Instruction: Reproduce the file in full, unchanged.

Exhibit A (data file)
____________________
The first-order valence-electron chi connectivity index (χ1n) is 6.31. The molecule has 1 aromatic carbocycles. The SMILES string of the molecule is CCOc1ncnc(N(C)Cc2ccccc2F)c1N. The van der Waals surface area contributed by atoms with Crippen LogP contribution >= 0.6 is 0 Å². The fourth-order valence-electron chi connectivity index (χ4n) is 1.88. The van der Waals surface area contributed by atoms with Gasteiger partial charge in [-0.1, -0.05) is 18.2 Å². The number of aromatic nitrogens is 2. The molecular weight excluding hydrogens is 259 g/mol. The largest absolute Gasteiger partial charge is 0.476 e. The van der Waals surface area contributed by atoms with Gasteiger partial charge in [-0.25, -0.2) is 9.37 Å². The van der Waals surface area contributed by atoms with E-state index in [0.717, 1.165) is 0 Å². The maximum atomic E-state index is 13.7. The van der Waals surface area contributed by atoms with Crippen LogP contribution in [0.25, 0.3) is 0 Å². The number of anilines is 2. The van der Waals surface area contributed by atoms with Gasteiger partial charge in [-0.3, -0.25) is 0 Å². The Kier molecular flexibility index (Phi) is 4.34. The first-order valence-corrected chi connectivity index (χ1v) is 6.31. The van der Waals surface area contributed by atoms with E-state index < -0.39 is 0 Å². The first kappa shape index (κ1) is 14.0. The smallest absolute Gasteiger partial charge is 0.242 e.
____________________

The first-order valence-electron chi connectivity index (χ1n) is 6.31. The molecule has 1 aromatic carbocycles. The SMILES string of the molecule is CCOc1ncnc(N(C)Cc2ccccc2F)c1N. The van der Waals surface area contributed by atoms with Crippen LogP contribution >= 0.6 is 0 Å². The fourth-order valence-electron chi connectivity index (χ4n) is 1.88. The van der Waals surface area contributed by atoms with Gasteiger partial charge in [-0.1, -0.05) is 18.2 Å². The number of aromatic nitrogens is 2. The molecular weight excluding hydrogens is 259 g/mol. The largest absolute Gasteiger partial charge is 0.476 e. The van der Waals surface area contributed by atoms with Gasteiger partial charge in [-0.25, -0.2) is 9.37 Å². The van der Waals surface area contributed by atoms with E-state index in [0.717, 1.165) is 0 Å². The maximum atomic E-state index is 13.7. The van der Waals surface area contributed by atoms with Crippen LogP contribution in [0.25, 0.3) is 0 Å². The number of anilines is 2. The van der Waals surface area contributed by atoms with Gasteiger partial charge in [-0.3, -0.25) is 0 Å². The Kier molecular flexibility index (Phi) is 4.34. The first-order valence-corrected chi connectivity index (χ1v) is 6.31. The van der Waals surface area contributed by atoms with E-state index < -0.39 is 0 Å². The first kappa shape index (κ1) is 14.0. The smallest absolute Gasteiger partial charge is 0.242 e.